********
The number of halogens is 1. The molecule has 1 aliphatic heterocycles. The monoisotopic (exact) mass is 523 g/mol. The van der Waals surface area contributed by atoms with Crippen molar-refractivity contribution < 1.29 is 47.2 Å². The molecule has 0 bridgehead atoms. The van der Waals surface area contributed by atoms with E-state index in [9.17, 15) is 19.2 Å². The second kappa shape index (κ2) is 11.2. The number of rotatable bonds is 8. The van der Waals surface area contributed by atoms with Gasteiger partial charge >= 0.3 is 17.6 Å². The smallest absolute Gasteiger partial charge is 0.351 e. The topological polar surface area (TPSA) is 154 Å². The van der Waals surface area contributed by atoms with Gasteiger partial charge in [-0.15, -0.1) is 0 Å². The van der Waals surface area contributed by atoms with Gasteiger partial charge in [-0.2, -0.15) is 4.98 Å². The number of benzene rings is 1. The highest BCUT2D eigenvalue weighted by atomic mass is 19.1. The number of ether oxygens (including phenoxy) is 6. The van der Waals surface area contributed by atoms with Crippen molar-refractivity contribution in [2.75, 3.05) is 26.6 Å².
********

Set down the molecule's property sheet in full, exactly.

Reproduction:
The number of halogens is 1. The molecule has 1 aliphatic heterocycles. The monoisotopic (exact) mass is 523 g/mol. The van der Waals surface area contributed by atoms with Crippen molar-refractivity contribution < 1.29 is 47.2 Å². The molecule has 0 bridgehead atoms. The van der Waals surface area contributed by atoms with E-state index in [9.17, 15) is 19.2 Å². The second kappa shape index (κ2) is 11.2. The number of rotatable bonds is 8. The van der Waals surface area contributed by atoms with Gasteiger partial charge >= 0.3 is 17.6 Å². The smallest absolute Gasteiger partial charge is 0.351 e. The topological polar surface area (TPSA) is 154 Å². The van der Waals surface area contributed by atoms with Gasteiger partial charge in [-0.15, -0.1) is 0 Å². The van der Waals surface area contributed by atoms with Gasteiger partial charge in [-0.2, -0.15) is 4.98 Å². The number of benzene rings is 1. The highest BCUT2D eigenvalue weighted by atomic mass is 19.1. The number of ether oxygens (including phenoxy) is 6. The van der Waals surface area contributed by atoms with Crippen molar-refractivity contribution in [2.75, 3.05) is 26.6 Å².